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Front Page » Top Stories » Employment Survey Predicts Local Increase In 4th Quarter Hiring

Employment Survey Predicts Local Increase In 4th Quarter Hiring

Written by on August 30, 2001

By Jonathon Gutierrez
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The Miami-Dade job market looks stronger in the fourth quarter this year, according to a poll by Manpower Inc.

The poll, part of a nationwide survey conducted quarterly by the employment firm, targets private corporations and public bodies to learn about hiring expectations.

Of the county’s companies contacted, 37% reported they planned to hire more people between October and December while 8% said they expected cutbacks in staffing.

Of the remaining companies, 45% expect to remain at current levels and 10% have not finalized plans.

The hiring shows optimism over the same period last year, when 25% of Miami employers reported an expected increase and 12% expected a decline.

The possible increase in jobs could lower the county’s unemployment rate, reported at 6% in June, said Dr. John Cordrey, senior vice president of research for the Beacon Council, Miami-Dade’s economic development agency.

The local rate has risen steadily from 5.4% in February to a high of 6.3% in June, according to the Department of Labor.

Manpower’s national statistics for the period showed a drop, with 24% planning further hiring and 11% expecting staffing declines. Sixty percent of firms expect no change and 5% are uncertain.

For 2000, 32% expected increases and only 7% planned to trim staffs.

"We are getting busier for the last quarter of this year," said Luis Rodriguez, manager for Manpower’s Miami office. "We’re seeing that with some of our customers, even though they’ve been doing some layoffs, they’ve been placing orders for people."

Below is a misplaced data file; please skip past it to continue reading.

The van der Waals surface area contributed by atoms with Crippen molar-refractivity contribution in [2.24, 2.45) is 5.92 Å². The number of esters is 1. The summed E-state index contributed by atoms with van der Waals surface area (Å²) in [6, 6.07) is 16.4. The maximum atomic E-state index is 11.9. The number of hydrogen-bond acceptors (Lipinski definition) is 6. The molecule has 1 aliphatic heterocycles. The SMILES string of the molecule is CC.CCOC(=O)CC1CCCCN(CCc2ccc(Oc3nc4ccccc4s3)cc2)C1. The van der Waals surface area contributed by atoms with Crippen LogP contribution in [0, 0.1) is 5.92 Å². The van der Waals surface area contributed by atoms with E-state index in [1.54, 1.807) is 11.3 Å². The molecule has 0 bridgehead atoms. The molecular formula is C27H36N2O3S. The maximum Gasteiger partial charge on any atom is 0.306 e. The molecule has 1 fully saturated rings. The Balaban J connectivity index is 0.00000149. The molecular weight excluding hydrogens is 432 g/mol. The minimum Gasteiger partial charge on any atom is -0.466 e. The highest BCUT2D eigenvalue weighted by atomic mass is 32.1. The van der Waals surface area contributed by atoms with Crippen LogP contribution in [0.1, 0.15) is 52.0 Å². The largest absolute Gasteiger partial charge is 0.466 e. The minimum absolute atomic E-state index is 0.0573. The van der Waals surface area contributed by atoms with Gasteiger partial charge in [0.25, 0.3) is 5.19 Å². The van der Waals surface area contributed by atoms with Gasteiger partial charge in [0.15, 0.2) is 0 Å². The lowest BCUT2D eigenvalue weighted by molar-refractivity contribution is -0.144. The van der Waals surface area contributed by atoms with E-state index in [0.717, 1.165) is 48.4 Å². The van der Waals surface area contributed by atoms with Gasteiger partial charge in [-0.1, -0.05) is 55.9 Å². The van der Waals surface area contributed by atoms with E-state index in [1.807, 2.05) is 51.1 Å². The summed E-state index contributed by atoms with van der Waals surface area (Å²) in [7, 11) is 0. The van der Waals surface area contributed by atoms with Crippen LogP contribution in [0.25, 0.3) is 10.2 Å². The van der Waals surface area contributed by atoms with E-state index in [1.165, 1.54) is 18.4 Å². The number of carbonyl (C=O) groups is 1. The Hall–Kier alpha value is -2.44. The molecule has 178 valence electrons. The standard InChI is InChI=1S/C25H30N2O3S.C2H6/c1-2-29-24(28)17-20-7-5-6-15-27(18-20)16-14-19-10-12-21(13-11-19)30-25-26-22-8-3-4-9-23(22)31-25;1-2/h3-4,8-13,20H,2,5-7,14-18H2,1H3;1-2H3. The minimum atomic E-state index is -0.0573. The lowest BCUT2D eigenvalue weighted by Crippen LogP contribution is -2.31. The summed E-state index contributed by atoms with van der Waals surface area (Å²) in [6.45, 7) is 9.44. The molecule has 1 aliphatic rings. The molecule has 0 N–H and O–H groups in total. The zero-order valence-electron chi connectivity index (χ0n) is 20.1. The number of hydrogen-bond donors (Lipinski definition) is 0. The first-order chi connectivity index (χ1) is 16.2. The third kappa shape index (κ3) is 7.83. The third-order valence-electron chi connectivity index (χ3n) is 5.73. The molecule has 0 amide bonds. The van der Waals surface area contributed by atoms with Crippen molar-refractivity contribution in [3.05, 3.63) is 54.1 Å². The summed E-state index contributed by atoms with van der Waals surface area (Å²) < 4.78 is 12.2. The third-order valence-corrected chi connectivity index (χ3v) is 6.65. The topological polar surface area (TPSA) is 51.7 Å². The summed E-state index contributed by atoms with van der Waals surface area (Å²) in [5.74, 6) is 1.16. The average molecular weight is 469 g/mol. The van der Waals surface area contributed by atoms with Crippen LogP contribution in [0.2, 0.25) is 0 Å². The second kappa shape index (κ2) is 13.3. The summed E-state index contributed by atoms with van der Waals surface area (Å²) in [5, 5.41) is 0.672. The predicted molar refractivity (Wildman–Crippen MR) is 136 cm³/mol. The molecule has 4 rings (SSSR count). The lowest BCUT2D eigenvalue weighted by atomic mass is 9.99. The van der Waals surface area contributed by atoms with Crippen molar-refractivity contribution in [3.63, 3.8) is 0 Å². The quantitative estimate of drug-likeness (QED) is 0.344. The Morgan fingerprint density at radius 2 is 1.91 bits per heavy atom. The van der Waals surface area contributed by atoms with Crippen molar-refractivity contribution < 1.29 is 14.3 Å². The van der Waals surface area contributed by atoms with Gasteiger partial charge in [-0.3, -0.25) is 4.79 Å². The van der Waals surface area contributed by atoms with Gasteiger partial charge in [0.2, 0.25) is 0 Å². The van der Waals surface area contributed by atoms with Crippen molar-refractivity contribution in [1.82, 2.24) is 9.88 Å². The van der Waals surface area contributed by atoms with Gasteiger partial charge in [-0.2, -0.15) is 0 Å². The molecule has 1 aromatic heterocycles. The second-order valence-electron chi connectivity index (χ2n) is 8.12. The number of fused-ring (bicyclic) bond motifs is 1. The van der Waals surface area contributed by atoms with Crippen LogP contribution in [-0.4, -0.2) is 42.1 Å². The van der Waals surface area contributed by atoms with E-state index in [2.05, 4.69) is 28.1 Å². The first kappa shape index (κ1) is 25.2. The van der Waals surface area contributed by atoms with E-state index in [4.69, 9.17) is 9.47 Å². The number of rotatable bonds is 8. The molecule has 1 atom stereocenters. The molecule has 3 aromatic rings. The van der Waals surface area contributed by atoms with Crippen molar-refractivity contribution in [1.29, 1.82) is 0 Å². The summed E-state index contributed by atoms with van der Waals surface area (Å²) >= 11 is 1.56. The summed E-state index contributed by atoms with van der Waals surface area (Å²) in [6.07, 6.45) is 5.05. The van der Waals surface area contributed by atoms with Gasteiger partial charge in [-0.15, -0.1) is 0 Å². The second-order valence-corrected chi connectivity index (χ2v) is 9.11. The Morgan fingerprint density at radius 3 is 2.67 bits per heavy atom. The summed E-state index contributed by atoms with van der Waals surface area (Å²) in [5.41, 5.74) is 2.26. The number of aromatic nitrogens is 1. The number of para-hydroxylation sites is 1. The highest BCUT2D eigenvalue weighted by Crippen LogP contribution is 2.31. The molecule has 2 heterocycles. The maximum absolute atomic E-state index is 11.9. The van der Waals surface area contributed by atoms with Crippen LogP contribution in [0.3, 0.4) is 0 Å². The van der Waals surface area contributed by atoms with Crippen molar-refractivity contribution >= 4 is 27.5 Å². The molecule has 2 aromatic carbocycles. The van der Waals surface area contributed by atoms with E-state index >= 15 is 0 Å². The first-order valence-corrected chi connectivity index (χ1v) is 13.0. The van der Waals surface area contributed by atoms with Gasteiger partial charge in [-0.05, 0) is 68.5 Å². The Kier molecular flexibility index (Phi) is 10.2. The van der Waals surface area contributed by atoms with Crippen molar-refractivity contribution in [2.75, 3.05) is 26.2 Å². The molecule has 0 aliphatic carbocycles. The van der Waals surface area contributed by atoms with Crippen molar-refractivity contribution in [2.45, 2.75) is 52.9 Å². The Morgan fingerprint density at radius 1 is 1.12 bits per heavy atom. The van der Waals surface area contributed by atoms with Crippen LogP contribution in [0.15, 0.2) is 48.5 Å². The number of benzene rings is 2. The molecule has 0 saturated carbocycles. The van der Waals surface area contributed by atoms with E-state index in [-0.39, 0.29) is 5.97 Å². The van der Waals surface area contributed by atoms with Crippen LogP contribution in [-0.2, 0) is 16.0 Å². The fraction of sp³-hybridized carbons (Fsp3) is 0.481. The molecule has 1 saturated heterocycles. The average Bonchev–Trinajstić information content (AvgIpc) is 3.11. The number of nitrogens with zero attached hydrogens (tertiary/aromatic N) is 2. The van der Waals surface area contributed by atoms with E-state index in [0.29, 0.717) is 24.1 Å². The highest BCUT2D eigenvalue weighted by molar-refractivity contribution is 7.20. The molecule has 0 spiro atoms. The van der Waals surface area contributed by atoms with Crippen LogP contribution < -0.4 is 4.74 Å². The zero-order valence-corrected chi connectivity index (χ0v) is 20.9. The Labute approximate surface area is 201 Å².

In the past two weeks, Mr. Rodriguez said he has seen a dramatic increase in employment orders, with one Miami-based manufacturer seeking 200 people last week and another one looking for 60 to 75 people Tuesday.

Mr. Rodriguez said he could not name the firms due to Manpower’s policy.

While he said the service industry will be expanding, he’s mostly been receiving requests for staff from manufacturing companies, as clients that have kept employment low during the troubled economy may expand for the coming holidays.

"They’re getting orders for Christmas," he said. "It’s been slow for the last two quarters. So now they need extra people to balance it out."

Joan Greenberg, a Manpower area manager who supervises Miami-Dade, Broward and Monroe counties, said the figures come as a surprise.

"Even though the survey said that there is a spirited increase in the hiring pace, we’re still seeing a slowdown," she said. "This was done by survey. But we’re still out there contacting companies and we’re hearing that many companies are on hold right now."

The exception, she said, is Mr. Rodriguez’ office. And although the upturn is recent, she said she thinks it will continue.

"All I can say is I’ve seen both sides," she said. "We’ve seen companies in holding patterns."

The expected growth in jobs is not surprising, said Mr. Cordrey.

"We see growth out there," he said. "Construction is strong and is consistent with what’s up in the economy that local businesses would consider expanding their payrolls. It’s not surprising."

"The reason that the unemployment rate is going up is not because we’re losing jobs," Dr. Cordrey said, "but because of the large number of people entering our labor force. The labor force, including those that still want jobs, is growing faster than we can produce for them. Because employers are saying, ‘we’re going to be hiring more workers,’ one could visualize that unemployment would start to go down. So the future looks bright."